In 2018, the loan limit for HECM reverse mortgage loans increased from $636,150 to $679,650.
Source: Mortgagee Letter 2017-17
In 2019, the loan limit for HECM reverse mortgage loans increased from $679,650 to $726,525.
Source: Mortgagee Letter 2018-12
In 2020, the loan limit for HECM reverse mortgage loans increased from $726,525 to $765,600.
Source: Mortgagee Letter 2019-20
In 2021, the loan limit for HECM reverse mortgage loans increased from $765,600 to $822,375.
Source: Mortgagee Letter 2020-42
In 2022, the loan limit for HECM reverse mortgage loans increased from $822,375 to $970,800.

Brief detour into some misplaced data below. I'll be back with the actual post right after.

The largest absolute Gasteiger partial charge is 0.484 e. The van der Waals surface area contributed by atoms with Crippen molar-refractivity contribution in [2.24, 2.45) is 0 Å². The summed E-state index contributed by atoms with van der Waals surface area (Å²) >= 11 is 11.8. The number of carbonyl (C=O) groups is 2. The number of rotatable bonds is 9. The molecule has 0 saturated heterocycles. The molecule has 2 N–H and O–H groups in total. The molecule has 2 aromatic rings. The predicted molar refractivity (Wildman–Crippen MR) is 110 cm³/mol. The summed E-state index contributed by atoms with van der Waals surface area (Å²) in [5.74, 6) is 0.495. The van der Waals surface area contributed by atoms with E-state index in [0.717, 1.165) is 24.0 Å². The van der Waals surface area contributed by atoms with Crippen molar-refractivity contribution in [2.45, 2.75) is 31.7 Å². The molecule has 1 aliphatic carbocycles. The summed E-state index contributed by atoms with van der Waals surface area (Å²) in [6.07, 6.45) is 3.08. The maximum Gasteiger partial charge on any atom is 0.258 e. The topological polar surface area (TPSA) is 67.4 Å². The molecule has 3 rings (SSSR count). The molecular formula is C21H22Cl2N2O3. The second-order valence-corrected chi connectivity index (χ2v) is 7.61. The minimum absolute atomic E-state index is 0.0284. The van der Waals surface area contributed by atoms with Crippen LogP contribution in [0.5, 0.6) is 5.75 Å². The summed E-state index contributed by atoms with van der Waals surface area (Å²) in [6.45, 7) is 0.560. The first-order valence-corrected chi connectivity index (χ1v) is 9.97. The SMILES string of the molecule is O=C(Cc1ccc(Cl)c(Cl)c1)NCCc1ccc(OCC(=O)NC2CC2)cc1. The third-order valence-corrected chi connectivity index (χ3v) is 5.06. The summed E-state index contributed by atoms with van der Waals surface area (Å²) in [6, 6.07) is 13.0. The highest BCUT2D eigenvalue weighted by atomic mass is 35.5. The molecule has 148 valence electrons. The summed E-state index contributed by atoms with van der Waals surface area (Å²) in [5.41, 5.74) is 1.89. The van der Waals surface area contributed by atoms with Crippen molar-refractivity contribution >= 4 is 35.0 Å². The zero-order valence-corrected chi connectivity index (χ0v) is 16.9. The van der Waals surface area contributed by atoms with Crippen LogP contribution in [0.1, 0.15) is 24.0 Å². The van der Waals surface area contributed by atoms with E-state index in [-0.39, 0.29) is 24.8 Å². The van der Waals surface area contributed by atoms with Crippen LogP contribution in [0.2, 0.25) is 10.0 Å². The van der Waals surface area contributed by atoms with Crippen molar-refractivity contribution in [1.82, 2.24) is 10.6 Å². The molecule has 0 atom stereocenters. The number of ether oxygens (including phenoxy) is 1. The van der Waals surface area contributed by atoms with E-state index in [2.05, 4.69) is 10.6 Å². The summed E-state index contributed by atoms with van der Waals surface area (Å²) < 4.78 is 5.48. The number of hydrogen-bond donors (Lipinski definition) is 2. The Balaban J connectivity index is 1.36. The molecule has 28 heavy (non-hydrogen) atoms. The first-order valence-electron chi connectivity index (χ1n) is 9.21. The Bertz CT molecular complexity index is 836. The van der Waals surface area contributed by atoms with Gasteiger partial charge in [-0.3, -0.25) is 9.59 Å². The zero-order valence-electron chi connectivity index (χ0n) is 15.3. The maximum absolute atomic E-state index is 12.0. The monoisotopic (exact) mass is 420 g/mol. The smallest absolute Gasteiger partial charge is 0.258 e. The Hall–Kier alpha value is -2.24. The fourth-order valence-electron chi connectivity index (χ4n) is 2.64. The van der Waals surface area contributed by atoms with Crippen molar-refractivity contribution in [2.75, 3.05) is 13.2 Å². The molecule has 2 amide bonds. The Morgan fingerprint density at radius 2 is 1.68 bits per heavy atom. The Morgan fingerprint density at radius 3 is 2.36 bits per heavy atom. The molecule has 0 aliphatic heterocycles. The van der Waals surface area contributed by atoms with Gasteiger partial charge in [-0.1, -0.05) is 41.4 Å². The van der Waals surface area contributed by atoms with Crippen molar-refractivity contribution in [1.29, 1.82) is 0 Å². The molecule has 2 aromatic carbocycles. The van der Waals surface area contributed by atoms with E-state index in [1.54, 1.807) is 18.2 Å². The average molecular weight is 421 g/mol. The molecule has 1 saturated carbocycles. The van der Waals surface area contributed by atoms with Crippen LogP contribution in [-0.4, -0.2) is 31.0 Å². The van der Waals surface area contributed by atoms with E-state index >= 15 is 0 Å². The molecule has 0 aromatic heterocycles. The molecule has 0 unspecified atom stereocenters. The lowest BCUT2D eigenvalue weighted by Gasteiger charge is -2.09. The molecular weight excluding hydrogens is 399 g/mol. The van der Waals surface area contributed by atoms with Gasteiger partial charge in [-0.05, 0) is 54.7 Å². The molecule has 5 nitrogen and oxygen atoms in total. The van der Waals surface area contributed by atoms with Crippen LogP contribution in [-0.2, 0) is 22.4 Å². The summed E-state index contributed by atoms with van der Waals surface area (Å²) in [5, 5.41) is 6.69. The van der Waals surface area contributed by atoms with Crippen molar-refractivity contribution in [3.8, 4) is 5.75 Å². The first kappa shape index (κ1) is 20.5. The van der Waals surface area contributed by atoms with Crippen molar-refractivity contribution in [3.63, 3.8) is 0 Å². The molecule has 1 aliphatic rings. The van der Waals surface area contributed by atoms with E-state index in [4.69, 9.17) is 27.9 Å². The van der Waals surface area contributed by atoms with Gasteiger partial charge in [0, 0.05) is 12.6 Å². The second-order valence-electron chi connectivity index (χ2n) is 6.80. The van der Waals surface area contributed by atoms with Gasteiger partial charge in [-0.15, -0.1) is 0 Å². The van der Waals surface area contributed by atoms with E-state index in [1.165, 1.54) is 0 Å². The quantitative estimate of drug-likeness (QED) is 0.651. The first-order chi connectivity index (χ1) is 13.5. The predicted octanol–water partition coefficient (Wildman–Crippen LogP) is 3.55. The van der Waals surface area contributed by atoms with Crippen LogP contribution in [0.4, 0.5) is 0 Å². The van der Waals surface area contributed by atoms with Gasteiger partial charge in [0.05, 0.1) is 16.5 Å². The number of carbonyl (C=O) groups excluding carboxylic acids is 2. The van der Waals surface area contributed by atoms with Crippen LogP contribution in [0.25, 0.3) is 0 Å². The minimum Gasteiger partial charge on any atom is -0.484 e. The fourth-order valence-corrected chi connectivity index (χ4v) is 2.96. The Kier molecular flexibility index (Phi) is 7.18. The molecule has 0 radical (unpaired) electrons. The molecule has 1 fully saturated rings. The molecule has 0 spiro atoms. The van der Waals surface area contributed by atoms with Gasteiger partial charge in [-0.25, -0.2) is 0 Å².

Source: Mortgagee Letter 2021-29
In 2023, the loan limit for HECM reverse mortgage loans increased from $970,800 to $1,089,300. This is the first time in the history of the program that the lending limit has surpassed the $1 million dollar mark.
Source: Mortgagee Letter 2022-21
In its 62 years from its birth in 1961 to present day, the reverse mortgage has developed significantly, and there’s no end in sight. In 2022 we’ve seen the Federal Reserve increase interest rates, which has served to reduce borrowing power, however, the reverse mortgage has a bright future of continually improving and getting only better with time.
In 2024, the loan limit for HECM reverse mortgage loans increased from $1,089,300 to $1,149,825.
Source: Mortgagee Letter 2023-22
Additional Resources: Peter Bell Testimony of the HECM Program before the Subcommittee on Insurance, Housing & Community Opportunity
House Financial Services Committee